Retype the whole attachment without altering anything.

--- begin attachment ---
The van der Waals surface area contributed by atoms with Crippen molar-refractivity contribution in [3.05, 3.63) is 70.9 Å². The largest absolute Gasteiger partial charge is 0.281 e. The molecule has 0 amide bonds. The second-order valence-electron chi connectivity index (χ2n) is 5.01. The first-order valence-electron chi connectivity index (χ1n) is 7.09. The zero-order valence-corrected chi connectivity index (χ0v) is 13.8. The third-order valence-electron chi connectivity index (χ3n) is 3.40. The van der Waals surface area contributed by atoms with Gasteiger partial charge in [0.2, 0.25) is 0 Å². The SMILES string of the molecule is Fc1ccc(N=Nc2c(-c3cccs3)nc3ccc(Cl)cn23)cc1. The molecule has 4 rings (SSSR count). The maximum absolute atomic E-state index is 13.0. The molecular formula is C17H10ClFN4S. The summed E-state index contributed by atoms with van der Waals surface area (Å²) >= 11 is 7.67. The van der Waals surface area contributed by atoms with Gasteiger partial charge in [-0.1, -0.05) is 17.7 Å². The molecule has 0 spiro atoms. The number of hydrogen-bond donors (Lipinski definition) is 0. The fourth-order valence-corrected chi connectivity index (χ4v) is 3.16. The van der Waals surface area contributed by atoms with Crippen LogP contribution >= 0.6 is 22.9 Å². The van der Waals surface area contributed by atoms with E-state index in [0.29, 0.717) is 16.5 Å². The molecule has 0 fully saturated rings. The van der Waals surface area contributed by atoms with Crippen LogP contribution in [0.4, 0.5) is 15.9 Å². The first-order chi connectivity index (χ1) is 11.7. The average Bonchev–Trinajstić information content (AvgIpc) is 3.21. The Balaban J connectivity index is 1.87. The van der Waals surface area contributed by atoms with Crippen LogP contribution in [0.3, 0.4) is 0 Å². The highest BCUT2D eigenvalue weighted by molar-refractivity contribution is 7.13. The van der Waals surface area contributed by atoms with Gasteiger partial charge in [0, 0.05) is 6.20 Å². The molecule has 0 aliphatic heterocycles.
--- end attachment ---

The van der Waals surface area contributed by atoms with Crippen molar-refractivity contribution in [3.05, 3.63) is 70.9 Å². The largest absolute Gasteiger partial charge is 0.281 e. The molecule has 0 amide bonds. The second-order valence-electron chi connectivity index (χ2n) is 5.01. The first-order valence-electron chi connectivity index (χ1n) is 7.09. The zero-order valence-corrected chi connectivity index (χ0v) is 13.8. The third-order valence-electron chi connectivity index (χ3n) is 3.40. The van der Waals surface area contributed by atoms with Gasteiger partial charge in [0.2, 0.25) is 0 Å². The SMILES string of the molecule is Fc1ccc(N=Nc2c(-c3cccs3)nc3ccc(Cl)cn23)cc1. The molecule has 4 rings (SSSR count). The maximum absolute atomic E-state index is 13.0. The molecular formula is C17H10ClFN4S. The summed E-state index contributed by atoms with van der Waals surface area (Å²) >= 11 is 7.67. The van der Waals surface area contributed by atoms with Gasteiger partial charge in [-0.1, -0.05) is 17.7 Å². The molecule has 0 spiro atoms. The number of hydrogen-bond donors (Lipinski definition) is 0. The fourth-order valence-corrected chi connectivity index (χ4v) is 3.16. The van der Waals surface area contributed by atoms with Crippen LogP contribution >= 0.6 is 22.9 Å². The van der Waals surface area contributed by atoms with E-state index in [0.29, 0.717) is 16.5 Å². The molecule has 0 fully saturated rings. The van der Waals surface area contributed by atoms with Crippen LogP contribution in [0.4, 0.5) is 15.9 Å². The first-order chi connectivity index (χ1) is 11.7. The average Bonchev–Trinajstić information content (AvgIpc) is 3.21. The Balaban J connectivity index is 1.87. The van der Waals surface area contributed by atoms with Crippen LogP contribution in [0.3, 0.4) is 0 Å². The highest BCUT2D eigenvalue weighted by molar-refractivity contribution is 7.13. The van der Waals surface area contributed by atoms with Gasteiger partial charge in [0, 0.05) is 6.20 Å². The molecule has 0 aliphatic heterocycles.